Monday, 25 March 2013

Bach St. John Passion, St. Anne's in the City of London

There are a surprising number of ways in which to experience J.S. Bach's operas-in-all-but-name concerning the death of Jesus Christ in the run-up to Easter. Invariably, performances are given as a concert in order to encourage a paying audience and hire the necessary professional musicians.

Yesterday I participated in just such an event (though with free admission and a retiring collection), in which the performance formed the central part of an act of worship hosted by the Lutheran church at home at St. Anne and St. Agnes Church in the City of London. This special Bach vespers saw the St. John Passion prefigured by a traditional choral prelude and hymn, broken up with a brief homily between Parts 1 & 2, and with a motet by Jacob Handl and prayers to conclude (it was also the first time in memory that I have attended a performance of a Bach Passion in a church that concluded without applause).

No doubt, the appeal of the Sweelinck Ensemble, resident ensemble of the church's adjunct St. Anne's Music Society, giving a performance of the work for free within the nominal service of vespers was responsible for a full house. And not just a full house, but a space in which chairs were brought in from the adjoining office to allow elderly latecomers to sit, if space could be found between those standing. It was heaving. Whether the slowly dissipating news that the Lutheran church and its concomitant Music Society are due to leave St. Anne's where both have existed for almost fifty years had inflated a potential audience/congregation with sentiment cannot be said. Whatever the cause of the packed church, it was an extraordinary situation to experience from any perspective. Singing the part of Christ meant that mine was at its very centre.

Perhaps that which I can't dispassionately describe is the music itself. However, the complete assimilation of the story by evangelist Julian Forbes was reflected by Clara Kanter's ardent Es ist vollbracht, rendered as emboldened rather than cowed by the central act of martyrdom. No-one familiar with St. Anne's would have been surprised by Emily Atkinson's pure-but-plangent soprano; however, even the wiring of the building seemed knocked sideways by the sheer weight of David Soar's Pilate whose first utterances appeared to overwhelm the stage lighting! The chorus, Eclectic Voices, were in the thick of the drama, raucous and reflective by turns. The viola da gamba of Mary Pells and violin d'amore of leader Hazel Brooks were notable obbligato highlights of Martin Knizia's admirable Sweelinck Ensemble.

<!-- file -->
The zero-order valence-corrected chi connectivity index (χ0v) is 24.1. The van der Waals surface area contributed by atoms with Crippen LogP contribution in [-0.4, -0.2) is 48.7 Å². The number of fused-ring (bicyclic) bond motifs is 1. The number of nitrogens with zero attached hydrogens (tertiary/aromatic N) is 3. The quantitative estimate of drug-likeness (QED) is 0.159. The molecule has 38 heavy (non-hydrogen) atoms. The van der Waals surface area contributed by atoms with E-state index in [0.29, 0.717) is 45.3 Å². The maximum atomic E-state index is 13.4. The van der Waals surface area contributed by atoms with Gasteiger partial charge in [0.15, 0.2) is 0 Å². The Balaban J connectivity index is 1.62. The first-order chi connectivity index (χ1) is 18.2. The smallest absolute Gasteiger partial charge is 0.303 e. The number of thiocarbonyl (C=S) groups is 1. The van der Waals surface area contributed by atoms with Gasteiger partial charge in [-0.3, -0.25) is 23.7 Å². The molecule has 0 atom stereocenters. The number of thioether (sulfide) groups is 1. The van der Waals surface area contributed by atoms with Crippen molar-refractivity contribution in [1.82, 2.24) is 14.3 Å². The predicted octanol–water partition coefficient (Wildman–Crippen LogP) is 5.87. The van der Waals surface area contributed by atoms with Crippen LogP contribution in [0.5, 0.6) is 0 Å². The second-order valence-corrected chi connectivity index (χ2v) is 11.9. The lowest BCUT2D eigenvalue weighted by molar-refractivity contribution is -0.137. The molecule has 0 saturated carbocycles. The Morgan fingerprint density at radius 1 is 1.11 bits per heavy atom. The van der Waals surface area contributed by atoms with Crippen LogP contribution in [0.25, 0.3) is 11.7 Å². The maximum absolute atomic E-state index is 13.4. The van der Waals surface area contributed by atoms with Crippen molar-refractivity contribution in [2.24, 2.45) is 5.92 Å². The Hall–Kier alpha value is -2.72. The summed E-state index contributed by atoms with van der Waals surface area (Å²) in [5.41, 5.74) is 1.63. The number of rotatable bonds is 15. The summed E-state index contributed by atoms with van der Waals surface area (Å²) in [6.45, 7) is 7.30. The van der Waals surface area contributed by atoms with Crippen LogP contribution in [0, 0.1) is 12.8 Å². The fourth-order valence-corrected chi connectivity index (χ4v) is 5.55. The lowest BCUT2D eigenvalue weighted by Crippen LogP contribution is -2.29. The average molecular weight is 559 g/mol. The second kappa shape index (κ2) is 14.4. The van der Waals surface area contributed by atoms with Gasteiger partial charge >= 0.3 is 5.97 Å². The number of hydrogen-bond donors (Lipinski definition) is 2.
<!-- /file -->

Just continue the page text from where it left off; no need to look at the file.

The performance (that was in German) is due to be repeated in English (the Pears/Holst edition) at the Union Chapel, Islington on Friday. The high grade of music-making will be repeated. The wider purpose of the performance involving the community and promoting a holistic, spiritual foundation of the work is offered.

What cannot be replicated is the continuation of such music as part of the fabric of both building and tradition that St. Anne's Church has come to represent. The support of an overwhelming, health & safety-defying capacity audience is testament to the appetite for fine musical performance and worship co-existing within Wren's church of 1680 - a space built five years before the birth of Bach, and in whose ideal acoustic Bach's music has found its home and integrated purpose in London.

Thursday, 21 March 2013

19th Century Opera Scenes, Morley College

The BBC football commentator John Motson was once asked what his job's routine involved. He replied that on top of the Premier League games which he covered weekly he would also make a point of visiting lower and non-league fixtures at least once a week, to keep abreast of the grass roots, maintain some perspective and maybe even see some rough diamond of talent emerge.

Motson's work sprang to mind as I attended an evening of opera scenes at the adult education institution Morley College in South London last night. The evening consisted in an evening's contiguous performance of eight opera extracts. The simple musical and stage arrangement - piano and conductor, lit stage with a pair of tables and chairs - is no doubt a function of Morley's modest resources, but also representative of the focus on the essentials that put acting, movement and, of course, singing as a priority in presenting an operatic scenario.